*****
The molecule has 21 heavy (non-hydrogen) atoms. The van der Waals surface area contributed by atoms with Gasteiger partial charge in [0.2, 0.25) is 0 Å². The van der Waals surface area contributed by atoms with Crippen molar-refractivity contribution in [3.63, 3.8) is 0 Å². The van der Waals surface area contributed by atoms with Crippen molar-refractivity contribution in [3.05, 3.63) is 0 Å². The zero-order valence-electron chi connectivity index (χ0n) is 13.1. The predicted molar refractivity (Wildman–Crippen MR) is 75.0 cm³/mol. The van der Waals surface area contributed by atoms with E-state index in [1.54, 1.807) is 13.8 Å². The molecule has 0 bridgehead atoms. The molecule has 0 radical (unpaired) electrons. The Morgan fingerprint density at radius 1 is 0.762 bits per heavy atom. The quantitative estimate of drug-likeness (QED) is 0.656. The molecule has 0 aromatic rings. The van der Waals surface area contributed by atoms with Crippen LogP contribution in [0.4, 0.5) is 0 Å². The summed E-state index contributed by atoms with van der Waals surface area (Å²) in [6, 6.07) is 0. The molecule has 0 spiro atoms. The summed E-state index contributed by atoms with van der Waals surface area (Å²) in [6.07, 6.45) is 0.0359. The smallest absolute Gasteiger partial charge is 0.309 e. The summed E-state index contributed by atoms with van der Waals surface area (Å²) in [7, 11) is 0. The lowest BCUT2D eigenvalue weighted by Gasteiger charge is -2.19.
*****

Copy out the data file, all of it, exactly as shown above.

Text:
The molecule has 21 heavy (non-hydrogen) atoms. The van der Waals surface area contributed by atoms with Gasteiger partial charge in [0.2, 0.25) is 0 Å². The van der Waals surface area contributed by atoms with Crippen molar-refractivity contribution in [3.63, 3.8) is 0 Å². The van der Waals surface area contributed by atoms with Crippen molar-refractivity contribution in [3.05, 3.63) is 0 Å². The zero-order valence-electron chi connectivity index (χ0n) is 13.1. The predicted molar refractivity (Wildman–Crippen MR) is 75.0 cm³/mol. The van der Waals surface area contributed by atoms with E-state index in [1.54, 1.807) is 13.8 Å². The molecule has 0 bridgehead atoms. The molecule has 0 radical (unpaired) electrons. The Morgan fingerprint density at radius 1 is 0.762 bits per heavy atom. The quantitative estimate of drug-likeness (QED) is 0.656. The molecule has 0 aromatic rings. The van der Waals surface area contributed by atoms with Crippen LogP contribution in [0.4, 0.5) is 0 Å². The summed E-state index contributed by atoms with van der Waals surface area (Å²) in [6, 6.07) is 0. The molecule has 0 spiro atoms. The summed E-state index contributed by atoms with van der Waals surface area (Å²) in [6.07, 6.45) is 0.0359. The smallest absolute Gasteiger partial charge is 0.309 e. The summed E-state index contributed by atoms with van der Waals surface area (Å²) in [7, 11) is 0. The lowest BCUT2D eigenvalue weighted by Gasteiger charge is -2.19.